Este artículo es uno de los recuentos más tempranos de la vida estudiantil LGBT+ en Iowa State University. A pesar de que tenemos algunos materiales sobre la comunidad LGBT+ en la Universidad, hay una necesidad de conseguir y preservar materiales. Si usted fue un estudiante de Iowa State University, le invitamos a que nos contacten, para discutir los beneficios de preservar su historia en la Universidad en nuestros archivos.


Meet the Author!

Luis is a Political Science and Sociology undergraduate student at Iowa State University. His goal is to one day obtain a PhD in Sociology, do research, and teach at a university. At the university, Luis is a NCORE-ISCORE Scholar, McNair Scholar, and Student Success Leader for the BOLD Learning Community in the College of Liberal Arts and Sciences. Luis is one of the two undergraduate research assistants for the University Archives, researching the LGBT+ community at Iowa State, and SCUA has been very impressed with his work to date.

 

Luis Gonzalez-Diaz, SCUA Undergraduate Research Assistant 2018-2019

Luis Gonzalez-Diaz, SCUA Undergraduate Research Assistant 2018-2019


Photograph of a political button reading, "I march for full suffrage June 7th. Will you?" From the SCUA Artifact Collection. Suffragists wore buttons like this for a variety of reasons. Many to get people to know that suffrage was on the ballot or to proudly show that they were a suffragist.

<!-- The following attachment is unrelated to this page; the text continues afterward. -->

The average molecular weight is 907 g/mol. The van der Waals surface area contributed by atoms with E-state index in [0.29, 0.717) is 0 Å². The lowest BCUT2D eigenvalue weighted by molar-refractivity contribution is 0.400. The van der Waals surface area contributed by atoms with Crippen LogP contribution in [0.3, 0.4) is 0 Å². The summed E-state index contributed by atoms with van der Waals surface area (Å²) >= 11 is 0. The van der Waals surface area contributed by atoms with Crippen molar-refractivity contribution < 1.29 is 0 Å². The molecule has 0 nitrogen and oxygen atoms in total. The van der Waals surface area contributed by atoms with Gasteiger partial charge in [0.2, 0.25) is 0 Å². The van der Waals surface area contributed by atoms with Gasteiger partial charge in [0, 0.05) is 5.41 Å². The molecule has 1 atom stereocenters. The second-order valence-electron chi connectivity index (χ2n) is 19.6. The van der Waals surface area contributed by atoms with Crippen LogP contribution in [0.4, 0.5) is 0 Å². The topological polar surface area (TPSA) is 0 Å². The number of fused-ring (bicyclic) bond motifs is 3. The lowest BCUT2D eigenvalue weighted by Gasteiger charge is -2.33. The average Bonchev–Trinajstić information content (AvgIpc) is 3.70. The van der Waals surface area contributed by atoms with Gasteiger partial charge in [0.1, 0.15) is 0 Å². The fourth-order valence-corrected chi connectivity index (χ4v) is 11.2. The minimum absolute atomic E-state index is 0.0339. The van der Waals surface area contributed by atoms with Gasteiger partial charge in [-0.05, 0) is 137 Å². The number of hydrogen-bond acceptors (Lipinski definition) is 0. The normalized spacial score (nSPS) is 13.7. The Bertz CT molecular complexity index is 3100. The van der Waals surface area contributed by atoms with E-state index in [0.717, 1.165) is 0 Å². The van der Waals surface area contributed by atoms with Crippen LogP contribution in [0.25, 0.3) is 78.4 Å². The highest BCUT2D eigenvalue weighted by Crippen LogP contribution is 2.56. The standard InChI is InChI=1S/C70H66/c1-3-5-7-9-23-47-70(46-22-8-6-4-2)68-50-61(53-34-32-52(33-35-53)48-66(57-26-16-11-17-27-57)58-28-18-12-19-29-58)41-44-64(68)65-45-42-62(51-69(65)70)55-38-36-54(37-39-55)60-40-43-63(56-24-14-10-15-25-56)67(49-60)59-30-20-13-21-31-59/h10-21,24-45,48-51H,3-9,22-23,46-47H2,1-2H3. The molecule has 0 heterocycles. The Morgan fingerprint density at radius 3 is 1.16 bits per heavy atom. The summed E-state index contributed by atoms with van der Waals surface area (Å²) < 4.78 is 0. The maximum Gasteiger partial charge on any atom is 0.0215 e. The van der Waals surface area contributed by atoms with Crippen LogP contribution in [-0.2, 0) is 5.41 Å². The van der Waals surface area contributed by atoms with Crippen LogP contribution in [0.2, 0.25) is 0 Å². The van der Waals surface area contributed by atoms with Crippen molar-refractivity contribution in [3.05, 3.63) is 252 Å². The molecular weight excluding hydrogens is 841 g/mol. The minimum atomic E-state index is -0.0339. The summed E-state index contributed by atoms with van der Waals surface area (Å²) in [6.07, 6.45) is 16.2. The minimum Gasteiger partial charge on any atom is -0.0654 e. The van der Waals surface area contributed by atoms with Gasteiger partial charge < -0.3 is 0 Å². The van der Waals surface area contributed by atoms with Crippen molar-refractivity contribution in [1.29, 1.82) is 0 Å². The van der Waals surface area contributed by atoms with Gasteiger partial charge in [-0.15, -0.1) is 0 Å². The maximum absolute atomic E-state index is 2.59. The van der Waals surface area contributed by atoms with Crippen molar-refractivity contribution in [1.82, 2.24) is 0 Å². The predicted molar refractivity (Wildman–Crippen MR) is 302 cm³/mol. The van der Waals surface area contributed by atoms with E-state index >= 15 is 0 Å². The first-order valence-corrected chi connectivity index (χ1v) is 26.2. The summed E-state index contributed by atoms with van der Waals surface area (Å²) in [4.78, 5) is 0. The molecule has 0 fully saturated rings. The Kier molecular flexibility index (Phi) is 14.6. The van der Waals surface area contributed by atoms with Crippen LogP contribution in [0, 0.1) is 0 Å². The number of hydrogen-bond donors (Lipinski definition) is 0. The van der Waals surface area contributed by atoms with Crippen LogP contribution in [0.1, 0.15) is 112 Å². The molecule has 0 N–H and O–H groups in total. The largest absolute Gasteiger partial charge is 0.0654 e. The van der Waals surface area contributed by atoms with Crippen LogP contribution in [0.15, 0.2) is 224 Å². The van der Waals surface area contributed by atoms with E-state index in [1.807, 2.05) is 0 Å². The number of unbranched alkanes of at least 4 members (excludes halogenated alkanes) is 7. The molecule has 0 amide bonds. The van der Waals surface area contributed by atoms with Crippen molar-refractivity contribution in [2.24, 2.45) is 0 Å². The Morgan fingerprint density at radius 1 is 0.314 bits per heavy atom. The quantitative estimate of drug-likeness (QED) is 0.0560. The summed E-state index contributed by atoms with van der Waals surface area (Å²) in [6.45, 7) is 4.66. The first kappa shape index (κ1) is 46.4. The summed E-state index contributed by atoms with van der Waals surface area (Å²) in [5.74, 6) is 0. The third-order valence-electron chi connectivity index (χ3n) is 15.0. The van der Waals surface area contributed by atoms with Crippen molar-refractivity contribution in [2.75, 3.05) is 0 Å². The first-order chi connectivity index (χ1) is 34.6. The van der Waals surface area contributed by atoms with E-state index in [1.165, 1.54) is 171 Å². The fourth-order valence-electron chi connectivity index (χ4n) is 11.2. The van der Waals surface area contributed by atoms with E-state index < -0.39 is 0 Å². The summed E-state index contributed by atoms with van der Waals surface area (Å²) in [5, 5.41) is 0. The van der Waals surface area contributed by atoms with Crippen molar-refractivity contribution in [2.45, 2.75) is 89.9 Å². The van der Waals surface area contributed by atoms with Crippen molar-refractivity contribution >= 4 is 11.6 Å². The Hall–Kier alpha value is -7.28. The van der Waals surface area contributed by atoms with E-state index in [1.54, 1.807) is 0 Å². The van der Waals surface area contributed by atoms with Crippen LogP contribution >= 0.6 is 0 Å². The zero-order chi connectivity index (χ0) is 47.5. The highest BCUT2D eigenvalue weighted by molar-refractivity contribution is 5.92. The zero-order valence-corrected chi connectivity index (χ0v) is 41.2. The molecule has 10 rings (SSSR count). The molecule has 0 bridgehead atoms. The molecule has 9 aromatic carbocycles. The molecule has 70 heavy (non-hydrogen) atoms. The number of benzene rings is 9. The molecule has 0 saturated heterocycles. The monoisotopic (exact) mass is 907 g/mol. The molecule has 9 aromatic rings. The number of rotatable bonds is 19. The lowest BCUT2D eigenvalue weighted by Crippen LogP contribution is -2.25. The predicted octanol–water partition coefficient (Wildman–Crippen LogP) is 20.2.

“Ghosts of the Suffrage Club” by Research Assistant Amanda Larsen

This year, two talented upperclassmen have joined SCUA through the Undergraduate Research Assistantship (URA) program to help us uncover some of the “hidden histories” of ISU through research into underrepresented communities in the university’s past. They are working on digital exhibits that will serve as a resource for future scholars, and both URA students will be writing blog posts throughout the school year to update you on their discoveries. Today, it is my pleasure to introduce the work of Amanda Larsen, who has chosen to research feminist activism at ISU.

-Rachael Acheson
Assistant University Archivist

 


Ghosts of the Suffrage Club

When thinking of the early days of campus life, it is easy to distance ourselves from those who were here at the turn of the century. Women on campus had to live in dorms with few exceptions, endure strict curfew rules, and were not allowed to leave the city without special permission. Despite the restrictions to their campus life, women on campus decided to take part in gaining the right to vote. So, they created the suffrage club.

On April 14th, 1916, the newly created suffrage club met for the first time. Around 150 women showed up to vote Ava Johnson as the president, Jeanette Knapp as the secretary, and Katherine McCarrell as treasurer. During the meeting, Dean Katharine McKay and those listed above spoke to the crowd. They goal of the club “was stated to be the support of the suffrage movement in Iowa with particular emphasis on the securing of pledges of votes favoring the suffrage measure to be submitted to the voters of the state in the June election.” One of the first speakers brought in by the “suffrage boosters” was Mrs. Carrie Chapman Catt, president of the American Woman Suffrage association and former student of Iowa State, for a highly anticipated lecture at the university.